Balance – what is balance? by Jeanine Renzoni
The idea of balance, being centered, being capable and not overly burdened with worries or angst, well this applies to dogs too. And in the process of making a well-balanced dog the handler deals with things to help make them be a more well-balanced person.
Physically can move easily, will jump, climb, go under or over or through things with no big difficulty or worry. This dog has the capabilities needed to do the things his/her breed was historically meant to do. Physical talents are tied to mental confidence so a balanced dog will climb open stairways, descend into dark basements, swim, walk in crowds, tolerate loud sounds and is unafraid to be on wobbly surfaces. Adequate exercise is necessary for mental balance. If the dog has a physical disability his/her capabilities still need to be advanced.
In order to create this physicality the dog’s person, you, need to get out there and do stuff with the dog. The more the better and it’s obvious because you’re looking at the dog. The dog becomes the mirror, the reflection.
Balanced in play/work. A dog that will try to do whatever game is requested. This means ball games or tug or disk or find or drive ball or tricks or obedience. There can be preferences of course, but a balanced dog is willing to compromise and do things that aren’t their first choice of fun. In fact one of the marks of a good handler is a dog that is willing to be part of any endeavor and learns to accept all sorts of different rewards as good in all sorts of venues.
Persistence and joy are needed to do this. If you’re in a rut the dog will be too. They may just want to play ball or only sniff for things without you. Then where is the companionship, instead of a team it’s two different co-existent entities. Or are you the one, only doing stuff without them? Then where is your balance?
Mentally a well-balanced dog is confident and polite in the majority of situations. Excessive fear or aggression in inappropriate times show a need for better socialization and slower, more rewarding progressions. Balance does not mean the dog must like everyone nor be expected to tolerate impolite strangers (hopefully everyone he knows is well mannered), but they don’t get to attack or flee in stable situations and still be considered balanced.
I think fear might be the biggest barrier to this one, the dog handler is afraid to go to all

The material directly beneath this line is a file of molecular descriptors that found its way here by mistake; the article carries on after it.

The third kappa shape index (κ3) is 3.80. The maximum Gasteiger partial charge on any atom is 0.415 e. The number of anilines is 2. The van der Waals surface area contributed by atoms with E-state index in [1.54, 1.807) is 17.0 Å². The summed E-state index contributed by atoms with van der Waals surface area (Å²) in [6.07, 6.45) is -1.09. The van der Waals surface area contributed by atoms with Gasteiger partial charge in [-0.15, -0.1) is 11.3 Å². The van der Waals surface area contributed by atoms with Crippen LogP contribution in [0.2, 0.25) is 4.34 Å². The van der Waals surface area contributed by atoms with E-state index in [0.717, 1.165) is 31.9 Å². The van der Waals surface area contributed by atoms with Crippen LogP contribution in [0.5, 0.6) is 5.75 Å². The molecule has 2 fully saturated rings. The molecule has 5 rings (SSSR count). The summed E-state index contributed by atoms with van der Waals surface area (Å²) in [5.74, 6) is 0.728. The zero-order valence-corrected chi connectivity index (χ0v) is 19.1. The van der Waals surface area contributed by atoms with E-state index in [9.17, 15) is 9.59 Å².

those different situations with the dog because of the unknown, what might happen…how embarrassing. Dogs also reflect tension and fear, they read body language quite well and stiff, tentative body language…means something is wrong. But the answer is to take it slow and at a distance…but keep the socialization practice going, regularly, daily if possible. Because doing something, just doing it makes it less fearful. And as it’s done you become more ready the next time with tug toys and good treats and ideas for games. You become able to ‘read’ your dog.
Or if you’re afraid for your dog, then maybe carry a walking stick to be put on the far side of your little one to prevent other dogs from rushing him. The interesting thing is lots of small dogs have big presence (not the freaking barking kind) but the ‘I’m here and I’m not to be messed with’ kind, but they won’t develop that if you’re constantly swooping them up out of ‘harm’s way.’
Balance includes activity levels and the right times to be excited and active and the right times to be calm and quiet. Balance includes adequate knowledge to act in our people civilized world. A dog that is always isolated, caged or kept only in one place cannot get enough experiences to be well-balanced. And people who keep on only doing the same things also lose balance and become fearful and afraid to explore new things.
I get the ‘my dog is great at home’ statement a lot. And beyond that there is certainly truth to the idea that inherited traits make a difference, not all dogs will like all environments. Some dogs are great with kids and elderly, some not so much. My dog Max is occasionally worried by slick floors and when he was Sandy in the Annie play he didn’t like one corner of hallway in the school ‘cuz he slipped a couple of times there, he also got tired of greeting fans after the play – maybe 75 in or so.
I worked with him to desensitize the floor area (also trimmed the fur between his pads, shortened his toenails and made sure we went around that corner without the crowd of ‘orphans’). The people greeting…well I figured that many was enough, so I smiled waved and off we went.
Even if you and your dog have achieved a very nice balance, many things can make this go off kilter. Things like a series of odd events that are scary, physical injuries, changes to your household…can all make the earlier good balance go away. Sometimes the first real sign that stuff really isn’t right is your dog’s actions. The irritation or frustration or anger you feel as you blame them for something is a good warning that balance is tilted…the physical, mental and spiritual interactions are not intersecting evenly, positively and to your benefit. Or thinking differently maybe the positive spirit you thought you expressed wasn’t so positive after all.
So what do you think fellow dog lovers? Do you have the balance you want?